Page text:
Generally, a bankruptcy court may confirm a Chapter 11 plan only if each class of creditors votes in favor of the plan. However, under section 1129(b)(1), a bankruptcy court can confirm a nonconsensual plan — referred to as a “cramdown” plan — if the impaired class of claims or interests is not discriminated against unfairly and is treated fairly and equitably. See 11 U.S.C. § 1129(b)(1). In order to cramdown a class of secured claims, a Chapter 11 plan must meet one of three requirements set forth in section 1129(b)(2) to be deemed as providing “fair and equitable” treatment to the nonconsenting creditor’s claim(s). Section 1129(b)(2) requires that the plan must provide either:
(i)(I) that the holders of such claims retain the liens securing such claims, whether the property subject to such liens is retained by the debtor or transferred to another entity, to the extent of the allowed amount of such claims; and (II) that each holder of a claim of such class receive on account of such claim deferred cash payments totaling at least the allowed amount of such claim, of a value, as of the effective date of the plan, of at least the value of such holder’s interest in the estate’s interest in such property;
(ii) for the sale, subject to section 363(k) of this title, of any property that is subject to the liens securing such claims, free and clear of such liens, with such liens to attach to the proceeds of such sale, and the treatment of such liens on proceeds under clause (i) or (iii) of this subparagraph; or
(iii) for the realization by such holders of the indubitable equivalent of such claims.
In summary, under subsection (i), a debtor can cramdown a secured creditor if the creditor retains its lien on its collateral and receives deferred cash payments under the plan. Under subsection (ii), a debtor can sell property free and clear of liens if the creditor receives a lien on the proceeds of the sale; however, the sale is subject to 11 U.S.C. § 363(k), which provides that a lienholder may bid its claim at the sale against the purchase price of the property — a credit-bid. Under subsection (iii), a secured creditor can be subjected to a cramdown plan if the plan provides for the payment of the “indubitable equivalent” of its claim. This term has been the subject of much litigation throughout the country during the past several years.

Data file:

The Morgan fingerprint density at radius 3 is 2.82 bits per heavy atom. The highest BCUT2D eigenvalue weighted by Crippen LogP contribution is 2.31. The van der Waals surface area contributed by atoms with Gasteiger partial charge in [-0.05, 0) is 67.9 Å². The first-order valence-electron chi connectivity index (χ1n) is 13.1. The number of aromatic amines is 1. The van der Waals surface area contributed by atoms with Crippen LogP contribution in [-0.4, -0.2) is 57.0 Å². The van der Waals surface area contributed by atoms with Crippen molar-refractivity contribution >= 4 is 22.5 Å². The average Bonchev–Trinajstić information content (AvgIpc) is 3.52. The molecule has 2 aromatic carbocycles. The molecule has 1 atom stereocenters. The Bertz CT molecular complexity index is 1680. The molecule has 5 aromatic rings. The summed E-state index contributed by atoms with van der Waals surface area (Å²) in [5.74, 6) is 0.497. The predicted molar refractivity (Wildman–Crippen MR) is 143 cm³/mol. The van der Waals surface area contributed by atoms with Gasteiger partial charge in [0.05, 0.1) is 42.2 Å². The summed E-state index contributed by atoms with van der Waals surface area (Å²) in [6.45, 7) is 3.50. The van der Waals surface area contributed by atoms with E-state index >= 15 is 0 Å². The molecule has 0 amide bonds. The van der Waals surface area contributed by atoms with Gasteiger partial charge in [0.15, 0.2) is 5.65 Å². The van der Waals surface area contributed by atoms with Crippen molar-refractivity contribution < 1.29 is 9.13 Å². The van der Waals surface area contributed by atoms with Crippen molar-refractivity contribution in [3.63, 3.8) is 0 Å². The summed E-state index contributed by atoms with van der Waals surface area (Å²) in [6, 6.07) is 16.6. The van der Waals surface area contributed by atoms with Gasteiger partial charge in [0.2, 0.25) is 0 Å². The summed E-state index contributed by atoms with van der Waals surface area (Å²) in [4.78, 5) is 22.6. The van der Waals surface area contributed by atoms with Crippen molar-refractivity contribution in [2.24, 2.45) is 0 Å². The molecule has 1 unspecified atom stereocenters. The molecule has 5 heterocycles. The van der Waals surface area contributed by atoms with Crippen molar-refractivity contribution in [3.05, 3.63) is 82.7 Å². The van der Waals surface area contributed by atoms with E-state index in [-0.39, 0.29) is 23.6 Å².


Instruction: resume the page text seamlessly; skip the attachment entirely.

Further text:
The debtors in RadLAX proposed to cramdown the secured lender by selling the collateral free and clear of liens, and repaying the secured lender from the proceeds of the sale. However, the debtors’ sale procedures prohibited the lender from credit-bidding, and the debtors attempted to circumvent the requirements of section 1129(b)(2)(A)(ii) by providing the lender the indubitable equivalent of its secured claim in the form of cash from the auction pursuant to section 1129(b)(2)(A)(iii). The United States Bankruptcy Court for the Northern District of Illinois held that the debtors’ proposed auction procedures did not comply with the requirements of section 1129(b)(2)(A), and the Seventh Circuit affirmed the Bankruptcy Court. The Supreme Court affirmed the Circuit Court and found that the debtors’ proposed reading of section 1129(b)(2)(A)(iii) to allow what subsection (ii) expressly prohibits would be “hyperliteral and contrary to common sense,” and also contrary to well-established canons of statutory interpretation.
The Court’s decision to uphold a secured creditor’s right to credit-bid in a plan context is a clear win for mortgage lenders and, practically, it will reduce the likelihood of property being sold at a diminished price and will permit the lender to buy its own collateral without having to advance new funds.2
Debtors still have a few arrows in their quivers. The Court also footnoted that a debtor or other party-in-interest can still object to the right to credit-bid “for cause” under 11 U.S.C. § 363(k).3 While the term “cause” is not defined, a debtor, committee, or even junior lien creditor may be able to prevent a credit-bid by asserting legitimate claims challenging the debt or lien. Those could include asserting the senior lien is subject to avoidance as a fraudulent or preferential transfer; the debtor has a substantive state law defense to the senior debt, such as a lender liability claim; or perhaps the senior mortgage is subject to an equitable subordination or re-characterization claim. Our view is that what constitutes “cause” for this purpose will not be as easily decided as was the holding in RadLAX.
1 Justice Kennedy did not participate in the decision.
2 In a curious footnote, the Court mentioned how its ruling will help the government because it owns so many mortgages.
3 The Court said, however, that this issue was not one argued on appeal.
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Mark J. Wolfson